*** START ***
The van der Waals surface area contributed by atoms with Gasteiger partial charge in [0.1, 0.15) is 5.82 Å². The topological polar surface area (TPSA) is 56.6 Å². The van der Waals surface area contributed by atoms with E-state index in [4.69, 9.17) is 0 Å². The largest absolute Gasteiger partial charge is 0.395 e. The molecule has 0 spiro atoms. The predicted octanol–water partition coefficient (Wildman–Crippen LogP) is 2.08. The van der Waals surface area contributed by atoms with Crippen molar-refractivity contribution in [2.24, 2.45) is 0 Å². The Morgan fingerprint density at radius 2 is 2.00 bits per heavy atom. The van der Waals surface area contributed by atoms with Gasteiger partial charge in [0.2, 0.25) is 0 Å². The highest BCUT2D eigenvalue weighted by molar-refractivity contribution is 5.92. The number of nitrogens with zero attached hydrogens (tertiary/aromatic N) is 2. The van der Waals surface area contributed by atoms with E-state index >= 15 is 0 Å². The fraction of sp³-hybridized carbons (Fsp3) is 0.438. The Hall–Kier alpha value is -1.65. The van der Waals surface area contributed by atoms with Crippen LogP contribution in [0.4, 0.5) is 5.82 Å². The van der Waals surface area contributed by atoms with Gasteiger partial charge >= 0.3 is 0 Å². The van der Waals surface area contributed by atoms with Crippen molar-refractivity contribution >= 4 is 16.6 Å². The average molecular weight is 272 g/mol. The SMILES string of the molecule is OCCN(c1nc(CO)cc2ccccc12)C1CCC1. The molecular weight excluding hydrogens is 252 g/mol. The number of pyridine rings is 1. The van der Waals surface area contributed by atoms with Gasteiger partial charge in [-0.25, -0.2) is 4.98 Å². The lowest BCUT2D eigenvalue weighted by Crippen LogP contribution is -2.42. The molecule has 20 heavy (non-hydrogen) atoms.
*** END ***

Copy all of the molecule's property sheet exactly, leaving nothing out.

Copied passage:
The van der Waals surface area contributed by atoms with Gasteiger partial charge in [0.1, 0.15) is 5.82 Å². The topological polar surface area (TPSA) is 56.6 Å². The van der Waals surface area contributed by atoms with E-state index in [4.69, 9.17) is 0 Å². The largest absolute Gasteiger partial charge is 0.395 e. The molecule has 0 spiro atoms. The predicted octanol–water partition coefficient (Wildman–Crippen LogP) is 2.08. The van der Waals surface area contributed by atoms with Crippen molar-refractivity contribution in [2.24, 2.45) is 0 Å². The Morgan fingerprint density at radius 2 is 2.00 bits per heavy atom. The van der Waals surface area contributed by atoms with Gasteiger partial charge in [0.2, 0.25) is 0 Å². The highest BCUT2D eigenvalue weighted by molar-refractivity contribution is 5.92. The number of nitrogens with zero attached hydrogens (tertiary/aromatic N) is 2. The van der Waals surface area contributed by atoms with E-state index >= 15 is 0 Å². The fraction of sp³-hybridized carbons (Fsp3) is 0.438. The Hall–Kier alpha value is -1.65. The van der Waals surface area contributed by atoms with Crippen LogP contribution in [0.4, 0.5) is 5.82 Å². The van der Waals surface area contributed by atoms with Gasteiger partial charge >= 0.3 is 0 Å². The van der Waals surface area contributed by atoms with Crippen molar-refractivity contribution >= 4 is 16.6 Å². The average molecular weight is 272 g/mol. The SMILES string of the molecule is OCCN(c1nc(CO)cc2ccccc12)C1CCC1. The molecular weight excluding hydrogens is 252 g/mol. The number of pyridine rings is 1. The van der Waals surface area contributed by atoms with Gasteiger partial charge in [-0.25, -0.2) is 4.98 Å². The lowest BCUT2D eigenvalue weighted by Crippen LogP contribution is -2.42. The molecule has 20 heavy (non-hydrogen) atoms.